Racial ‘Privilege’ Campaigns at 2 Canadian Schools Spark Controversy

March 9, 2018 Updated: March 9, 2018

A campaign to raise awareness about racial “privilege” at the University of Ontario Institute of Technology (UOIT) has drawn such a barrage of online derision that posters put up around campus have been removed.

A similar campaign at a school district in British Columbia has sparked criticism from parents, who also want the posters taken down.

The posters at UOIT showed a list of privileges such as “Christian,” “Male,” “White,” “Heterosexual” “Cisgender,” and “Native English Speaker” with tick boxes next to them. The posters define privilege as “unearned access to social power based on membership in a dominant social group.”

The posters encouraged students to attend a RISE (Respecting Individuals and Supporting Equity) workshop to learn more about fostering “an equitable campus community.”

The reaction on UOIT’s social media was swift, with some calling the campaign racist or divisive.

“This is actually hate speech by definition. It defines certain groups of people and blames them for the ills of society,” one critic said, adding that the campaign “only serves to further divide people. It is targeted and goes specifically against the actual ideas behind equality and inclusiveness.”

Another commenter said: “If the above are all features of privilege that need to be “checked” for a “safer” and more “equitable” campus, and attendees of the RISE workshops will learn bystander intervention to promote “safety” and “equity” – and since, last I checked, UOIT doesn’t have any white supremacists etc. running around, just what sorts of crimes/aggressions will trainees be responding to?? Being white? Speaking English? Sharing your Christian faith?”

“These posters are offensive and discriminatory towards anybody who feels in any way a part of these social, racial, sexual or physical groups mentioned,” Blake Doan wrote.

John MacMillan, UOIT’s director of communications, told Durhamregion.com that there was no official directive to remove the posters and he couldn’t comment on what happened to them. He said the campaign aims to improve “equity, diversity and inclusion” on campus and are part of ongoing initiatives at universities across Canada.

“Because something is a difficult conversation doesn’t mean that we should avoid it,” MacMillan said. “In some ways, the fact that people are discussing this speaks to what universities are all about, that we encourage this kind of discussion around these kinds of issues.”

The UOIT Office of Student Life is planning to hold a “discussion event”  to gather feedback on the posters, Durhamregion.com reported.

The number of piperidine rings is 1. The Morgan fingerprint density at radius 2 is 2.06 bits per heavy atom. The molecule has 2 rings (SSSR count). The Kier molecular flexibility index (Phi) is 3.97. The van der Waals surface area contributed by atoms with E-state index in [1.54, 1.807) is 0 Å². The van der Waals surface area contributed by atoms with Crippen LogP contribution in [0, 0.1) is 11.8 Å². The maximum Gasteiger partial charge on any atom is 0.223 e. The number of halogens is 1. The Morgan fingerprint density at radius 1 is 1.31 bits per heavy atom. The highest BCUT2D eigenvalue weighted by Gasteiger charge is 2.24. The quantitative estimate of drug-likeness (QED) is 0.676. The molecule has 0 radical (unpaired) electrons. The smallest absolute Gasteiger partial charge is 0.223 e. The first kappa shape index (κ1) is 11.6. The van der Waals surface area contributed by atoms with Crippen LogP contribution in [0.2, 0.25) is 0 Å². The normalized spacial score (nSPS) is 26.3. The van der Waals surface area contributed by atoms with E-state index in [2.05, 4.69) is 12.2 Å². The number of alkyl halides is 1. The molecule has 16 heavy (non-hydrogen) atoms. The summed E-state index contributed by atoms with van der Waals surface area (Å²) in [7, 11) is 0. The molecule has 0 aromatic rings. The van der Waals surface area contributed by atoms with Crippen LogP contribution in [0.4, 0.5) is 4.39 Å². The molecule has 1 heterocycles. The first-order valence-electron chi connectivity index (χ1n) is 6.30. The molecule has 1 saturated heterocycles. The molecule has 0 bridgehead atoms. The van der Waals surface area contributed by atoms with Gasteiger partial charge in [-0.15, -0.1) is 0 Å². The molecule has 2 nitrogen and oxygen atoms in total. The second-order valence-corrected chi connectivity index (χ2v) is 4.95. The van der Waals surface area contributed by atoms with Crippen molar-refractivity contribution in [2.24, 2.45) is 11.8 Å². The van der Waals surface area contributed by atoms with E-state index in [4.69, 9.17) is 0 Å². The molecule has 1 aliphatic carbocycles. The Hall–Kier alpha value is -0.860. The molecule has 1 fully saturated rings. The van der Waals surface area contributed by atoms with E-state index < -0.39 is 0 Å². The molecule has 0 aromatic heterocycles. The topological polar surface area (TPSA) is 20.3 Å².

Meanwhile, School District 74 in B.C., which covers several communities in the Interior, put up posters aiming to address racism and white privilege with phrases such as “Got Privilege?” and “If you don’t have to think about it, it’s a privilege.”

Some of the posters feature school administration staff noting their own experience with privilege or racism.

One poster shows an image of superintendent Teresa Downs next to a quote reading, “I have unfairly benefitted from the colour of my skin. White privilege is not acceptable.”

In another, district principal of Aboriginal education Tammy Mountain appears beside a quote saying, “I have felt racism. Have you?”

But the campaign is raising concern among parents.

“I’d say 95 percent of the people are in favour of having the posters taken down, and that’s from all races,” Kansas Field Allen told CBC News.

Field Allen said when she heard about the posters, she was shocked. She posted photos of the posters that her son had taken on social media to seek the opinion of other parents.

Downs said the campaign is based on a City of Saskatoon anti-racism billboard campaign.

“We were quite inspired and interested in the work they had done,” she told CBC.

“We were also very aware of some information we had from [students] in our school district around some of the racism and prejudice and bias that they were facing, both in their schools and also in the community.”

Field Allen noted that parents weren’t notified about the campaign and it wasn’t made public before the posters went up.

“They could have handled it in a lot better way than they did,” she said.

Although there are no plans to take the campaign to social media, Downs said, the district is offering to talk with parents about it.

“We do understand that this is a discussion about race and privilege, and it can make some people uncomfortable.”


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